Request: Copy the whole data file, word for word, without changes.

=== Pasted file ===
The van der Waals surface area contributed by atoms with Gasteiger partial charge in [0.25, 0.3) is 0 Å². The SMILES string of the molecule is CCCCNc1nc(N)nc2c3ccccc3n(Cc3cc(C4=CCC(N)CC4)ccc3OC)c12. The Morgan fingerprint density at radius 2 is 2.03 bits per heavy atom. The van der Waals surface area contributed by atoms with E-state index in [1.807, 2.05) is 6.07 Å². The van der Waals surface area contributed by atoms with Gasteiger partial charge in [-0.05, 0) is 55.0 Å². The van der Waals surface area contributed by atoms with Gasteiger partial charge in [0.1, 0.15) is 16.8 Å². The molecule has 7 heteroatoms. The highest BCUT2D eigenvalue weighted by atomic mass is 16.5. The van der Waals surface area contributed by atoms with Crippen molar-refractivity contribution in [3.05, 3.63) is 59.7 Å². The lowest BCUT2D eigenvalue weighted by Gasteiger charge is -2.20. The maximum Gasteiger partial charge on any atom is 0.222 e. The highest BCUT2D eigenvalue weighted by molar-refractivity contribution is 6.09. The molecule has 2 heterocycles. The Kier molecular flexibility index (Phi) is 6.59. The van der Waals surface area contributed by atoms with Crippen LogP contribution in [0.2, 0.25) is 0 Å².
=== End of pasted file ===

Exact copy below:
The van der Waals surface area contributed by atoms with Gasteiger partial charge in [0.25, 0.3) is 0 Å². The SMILES string of the molecule is CCCCNc1nc(N)nc2c3ccccc3n(Cc3cc(C4=CCC(N)CC4)ccc3OC)c12. The Morgan fingerprint density at radius 2 is 2.03 bits per heavy atom. The van der Waals surface area contributed by atoms with E-state index in [1.807, 2.05) is 6.07 Å². The van der Waals surface area contributed by atoms with Gasteiger partial charge in [-0.05, 0) is 55.0 Å². The van der Waals surface area contributed by atoms with Gasteiger partial charge in [0.1, 0.15) is 16.8 Å². The molecule has 7 heteroatoms. The highest BCUT2D eigenvalue weighted by atomic mass is 16.5. The van der Waals surface area contributed by atoms with Crippen molar-refractivity contribution in [3.05, 3.63) is 59.7 Å². The lowest BCUT2D eigenvalue weighted by Gasteiger charge is -2.20. The maximum Gasteiger partial charge on any atom is 0.222 e. The highest BCUT2D eigenvalue weighted by molar-refractivity contribution is 6.09. The molecule has 2 heterocycles. The Kier molecular flexibility index (Phi) is 6.59. The van der Waals surface area contributed by atoms with Crippen LogP contribution in [0.2, 0.25) is 0 Å².